The genocide of indigenous peoples across North America was premised on the devaluation of their lives and histories, before this was actualised by the US Army and its state militias’ guns, bayonets and cannons. The massive Indian uprising against British colonialism in 1857, similarly, was depicted as an expression of the superstition and innate fanaticism of the “Orientals” against British imperial civilisation.
And from these 19th-century antecedents came the western demonisation of the major anti-colonial revolutions of the 20th century. In every case, whether that of the Algerians, Kenyans, South Africans, Syrians, Palestinians, Iraqis or Vietnamese - and the list is of course much longer - the constant, ubiquitous refrain in the West was horror at native savagery, barbarism and terrorism.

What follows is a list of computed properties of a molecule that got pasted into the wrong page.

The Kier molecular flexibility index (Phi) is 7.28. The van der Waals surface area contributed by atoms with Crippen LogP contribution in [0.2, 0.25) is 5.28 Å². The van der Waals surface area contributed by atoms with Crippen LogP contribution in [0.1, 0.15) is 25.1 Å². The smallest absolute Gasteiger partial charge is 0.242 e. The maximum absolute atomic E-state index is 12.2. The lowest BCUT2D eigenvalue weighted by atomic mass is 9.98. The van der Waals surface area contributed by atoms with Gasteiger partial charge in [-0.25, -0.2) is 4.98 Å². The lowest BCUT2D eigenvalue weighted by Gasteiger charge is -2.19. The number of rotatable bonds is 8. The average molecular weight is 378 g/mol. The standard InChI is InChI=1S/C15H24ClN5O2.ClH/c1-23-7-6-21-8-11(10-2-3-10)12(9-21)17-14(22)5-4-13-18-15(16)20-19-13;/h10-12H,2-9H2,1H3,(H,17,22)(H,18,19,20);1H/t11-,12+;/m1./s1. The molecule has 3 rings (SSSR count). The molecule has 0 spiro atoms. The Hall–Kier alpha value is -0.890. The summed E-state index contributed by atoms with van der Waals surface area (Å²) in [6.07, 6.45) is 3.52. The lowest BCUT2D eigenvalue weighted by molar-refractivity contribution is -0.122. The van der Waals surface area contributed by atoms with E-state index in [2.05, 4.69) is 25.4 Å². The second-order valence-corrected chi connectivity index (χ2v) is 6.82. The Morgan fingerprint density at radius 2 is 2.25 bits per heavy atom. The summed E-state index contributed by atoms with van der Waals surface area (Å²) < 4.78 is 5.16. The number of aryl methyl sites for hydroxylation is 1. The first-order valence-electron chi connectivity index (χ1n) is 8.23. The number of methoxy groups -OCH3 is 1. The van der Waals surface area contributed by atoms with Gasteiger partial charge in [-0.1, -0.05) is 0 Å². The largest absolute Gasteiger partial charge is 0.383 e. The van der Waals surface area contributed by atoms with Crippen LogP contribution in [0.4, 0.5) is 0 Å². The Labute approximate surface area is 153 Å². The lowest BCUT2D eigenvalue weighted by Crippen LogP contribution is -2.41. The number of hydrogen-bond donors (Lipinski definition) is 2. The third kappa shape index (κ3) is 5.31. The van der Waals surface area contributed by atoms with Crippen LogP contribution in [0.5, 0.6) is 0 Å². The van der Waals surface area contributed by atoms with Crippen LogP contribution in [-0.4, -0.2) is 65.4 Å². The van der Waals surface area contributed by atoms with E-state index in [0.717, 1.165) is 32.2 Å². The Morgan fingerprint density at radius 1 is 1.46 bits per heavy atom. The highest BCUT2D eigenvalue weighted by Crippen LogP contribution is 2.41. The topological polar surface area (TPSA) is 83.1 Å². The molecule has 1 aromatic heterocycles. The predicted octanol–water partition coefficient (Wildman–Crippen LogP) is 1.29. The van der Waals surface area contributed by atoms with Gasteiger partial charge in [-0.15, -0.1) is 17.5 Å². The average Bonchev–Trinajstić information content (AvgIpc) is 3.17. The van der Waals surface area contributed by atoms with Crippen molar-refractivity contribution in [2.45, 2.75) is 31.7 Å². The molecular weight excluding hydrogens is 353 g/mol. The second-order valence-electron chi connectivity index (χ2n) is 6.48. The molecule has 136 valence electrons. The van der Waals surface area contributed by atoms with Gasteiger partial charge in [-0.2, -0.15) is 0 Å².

Uniquely among any other subjugated peoples engaging in anti-colonial struggle, Palestinians have the added burden of being oppressed by the archetypical victim in modern Eurocentric western consciousness. For this reason, while famous leftists of the western world began to sympathise with anti-colonial struggles in Algeria, they rarely expressed similar solidarity with Palestinians. Some, such as Jean-Paul Sartre, eventually abandoned them altogether and sided with their oppressors.
'Victims of the victims'